It seemed like the afterthought in the payroll tax cut extension fight, a small consolation prize to the Republicans on what should have been the easiest of bi-partisan votes. But the two-month clock is now ticking on whether Obama will approve the Keystone XL pipeline from Canada’s environmentally disastrous tar sands.
If we want him to make the right decision and deny the permit, maybe it’s time to Occupy Exxon, with creative protests at local Exxon/Mobil stations. Of course we need to keep pressuring Obama. The bill’s deadline precludes anything close to the kind of comprehensive environmental review that he called for after rallies and civil disobedience at the White House led him to delay approval for a year. But why not also go after the oil companies whose influence led the Republicans to hold the rest of the unemployment and payroll tax bill hostage to the fast-track requirement. Exxon/Mobil has long been the dirtiest of the dirty among these companies. This makes them a logical target.
In a week heralding news of melting Arctic methane beds, and a year of record global temperatures and billion-dollar weather-related disasters, demanding Keystone’s approval is a stunning exercise in denial. But that’s the deal that passed. So our challenge is not only to get Obama to reject the pipeline. We also want to make this raw power grab backfire on those who insisted on it by turning at least part of the national conversation back onto oil company greed.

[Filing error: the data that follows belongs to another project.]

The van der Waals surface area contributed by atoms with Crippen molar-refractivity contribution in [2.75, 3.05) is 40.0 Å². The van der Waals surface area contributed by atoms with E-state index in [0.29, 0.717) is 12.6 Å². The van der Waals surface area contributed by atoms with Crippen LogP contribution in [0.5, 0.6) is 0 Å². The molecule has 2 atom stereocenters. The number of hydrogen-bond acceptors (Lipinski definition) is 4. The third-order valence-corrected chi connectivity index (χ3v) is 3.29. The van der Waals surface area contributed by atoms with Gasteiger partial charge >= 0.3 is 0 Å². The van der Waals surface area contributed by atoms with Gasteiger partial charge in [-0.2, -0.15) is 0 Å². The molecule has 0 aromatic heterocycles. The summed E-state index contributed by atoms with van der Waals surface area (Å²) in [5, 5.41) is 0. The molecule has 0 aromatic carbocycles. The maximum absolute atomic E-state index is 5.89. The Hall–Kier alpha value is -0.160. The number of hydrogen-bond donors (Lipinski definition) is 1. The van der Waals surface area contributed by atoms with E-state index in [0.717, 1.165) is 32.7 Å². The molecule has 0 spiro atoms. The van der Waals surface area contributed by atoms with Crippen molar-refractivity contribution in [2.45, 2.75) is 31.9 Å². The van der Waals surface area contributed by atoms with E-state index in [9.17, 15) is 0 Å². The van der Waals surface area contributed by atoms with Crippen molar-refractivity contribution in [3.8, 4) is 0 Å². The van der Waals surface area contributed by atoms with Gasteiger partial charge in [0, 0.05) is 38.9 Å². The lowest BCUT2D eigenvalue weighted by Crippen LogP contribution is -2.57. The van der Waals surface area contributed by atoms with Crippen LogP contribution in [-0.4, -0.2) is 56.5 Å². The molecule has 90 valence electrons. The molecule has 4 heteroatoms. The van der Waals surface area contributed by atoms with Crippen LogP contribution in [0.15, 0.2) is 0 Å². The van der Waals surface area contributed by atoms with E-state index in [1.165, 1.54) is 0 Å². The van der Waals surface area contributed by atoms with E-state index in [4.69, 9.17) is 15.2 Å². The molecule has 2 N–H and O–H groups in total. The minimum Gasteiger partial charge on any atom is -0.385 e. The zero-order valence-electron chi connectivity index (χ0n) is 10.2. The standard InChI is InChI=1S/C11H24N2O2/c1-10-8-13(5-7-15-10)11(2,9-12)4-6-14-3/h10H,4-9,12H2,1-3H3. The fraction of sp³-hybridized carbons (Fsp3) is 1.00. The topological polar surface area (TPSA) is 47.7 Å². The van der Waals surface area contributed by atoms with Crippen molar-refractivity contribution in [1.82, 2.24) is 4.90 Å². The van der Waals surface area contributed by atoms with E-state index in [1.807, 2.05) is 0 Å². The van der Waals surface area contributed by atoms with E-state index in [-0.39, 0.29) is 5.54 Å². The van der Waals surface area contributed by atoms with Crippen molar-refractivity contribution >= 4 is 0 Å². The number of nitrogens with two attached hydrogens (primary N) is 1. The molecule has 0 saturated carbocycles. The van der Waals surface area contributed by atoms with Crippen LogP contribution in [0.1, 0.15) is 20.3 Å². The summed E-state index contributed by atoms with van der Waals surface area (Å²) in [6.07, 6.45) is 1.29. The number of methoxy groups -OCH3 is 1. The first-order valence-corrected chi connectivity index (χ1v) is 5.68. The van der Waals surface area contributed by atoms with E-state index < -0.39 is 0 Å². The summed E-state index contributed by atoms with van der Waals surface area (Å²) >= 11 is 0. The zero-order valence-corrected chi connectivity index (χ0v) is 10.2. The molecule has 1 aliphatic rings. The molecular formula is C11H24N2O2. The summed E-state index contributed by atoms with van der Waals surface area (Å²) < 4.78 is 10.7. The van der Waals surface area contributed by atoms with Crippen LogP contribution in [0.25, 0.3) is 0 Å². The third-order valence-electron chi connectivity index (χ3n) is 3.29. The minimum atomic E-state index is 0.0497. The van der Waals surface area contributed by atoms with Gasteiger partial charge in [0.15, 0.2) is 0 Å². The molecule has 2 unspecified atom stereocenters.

The more we do this, the more political room we create for Obama both to block the pipeline and to act more forcefully on climate change in general. So just as Occupy Wall Street has got us talking about predatory banks, Occupying Exxon would get Americans thinking about destructive fossil fuel interests — whether they’re fighting for the pipeline, convincing the Republicans to block proposed cut-backs to their massive tax subsidies, or paying nothing in federal income taxes, as Exxon did as recently as 2009. Targeting Exxon links an issue most Americans may have barely heard of with a company known as an embodiment of greed. It also links Exxon’s lobbying for the pipeline with their long-time backing of climate change denial. Using strategies, scientists, and PR firms borrowed from the tobacco industry, Exxon contributed $16 million between 1998 and 2005 to groups denying human-caused climate change and spent over $55 million to lobbying, at a time when even BP and Shell were beginning to acknowledge the reality. Exxon claimed they’ve now cut this funding, but continue to back institutes and support politicians who promote denial. Read the rest of this entry →